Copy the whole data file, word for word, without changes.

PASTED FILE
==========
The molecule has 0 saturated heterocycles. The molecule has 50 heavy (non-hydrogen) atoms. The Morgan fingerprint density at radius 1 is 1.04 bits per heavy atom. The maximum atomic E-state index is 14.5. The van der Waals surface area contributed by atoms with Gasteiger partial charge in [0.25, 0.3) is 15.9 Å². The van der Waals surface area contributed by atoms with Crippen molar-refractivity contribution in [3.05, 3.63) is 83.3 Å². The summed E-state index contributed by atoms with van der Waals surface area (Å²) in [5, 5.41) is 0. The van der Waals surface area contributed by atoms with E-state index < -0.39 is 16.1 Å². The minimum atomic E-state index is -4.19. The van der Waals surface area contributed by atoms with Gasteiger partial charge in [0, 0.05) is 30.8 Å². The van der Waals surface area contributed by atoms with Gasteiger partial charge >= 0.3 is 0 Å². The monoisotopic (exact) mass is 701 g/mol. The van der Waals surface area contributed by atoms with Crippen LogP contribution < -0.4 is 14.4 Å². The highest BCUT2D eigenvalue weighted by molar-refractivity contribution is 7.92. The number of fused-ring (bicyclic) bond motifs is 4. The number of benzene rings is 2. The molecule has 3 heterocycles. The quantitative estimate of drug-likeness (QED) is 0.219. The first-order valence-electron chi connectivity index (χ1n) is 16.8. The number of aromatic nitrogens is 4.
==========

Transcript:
The molecule has 0 saturated heterocycles. The molecule has 50 heavy (non-hydrogen) atoms. The Morgan fingerprint density at radius 1 is 1.04 bits per heavy atom. The maximum atomic E-state index is 14.5. The van der Waals surface area contributed by atoms with Gasteiger partial charge in [0.25, 0.3) is 15.9 Å². The van der Waals surface area contributed by atoms with Crippen molar-refractivity contribution in [3.05, 3.63) is 83.3 Å². The summed E-state index contributed by atoms with van der Waals surface area (Å²) in [5, 5.41) is 0. The van der Waals surface area contributed by atoms with E-state index < -0.39 is 16.1 Å². The minimum atomic E-state index is -4.19. The van der Waals surface area contributed by atoms with Gasteiger partial charge in [0, 0.05) is 30.8 Å². The van der Waals surface area contributed by atoms with Gasteiger partial charge >= 0.3 is 0 Å². The monoisotopic (exact) mass is 701 g/mol. The van der Waals surface area contributed by atoms with Crippen LogP contribution < -0.4 is 14.4 Å². The highest BCUT2D eigenvalue weighted by molar-refractivity contribution is 7.92. The number of fused-ring (bicyclic) bond motifs is 4. The number of benzene rings is 2. The molecule has 3 heterocycles. The quantitative estimate of drug-likeness (QED) is 0.219. The first-order valence-electron chi connectivity index (χ1n) is 16.8. The number of aromatic nitrogens is 4.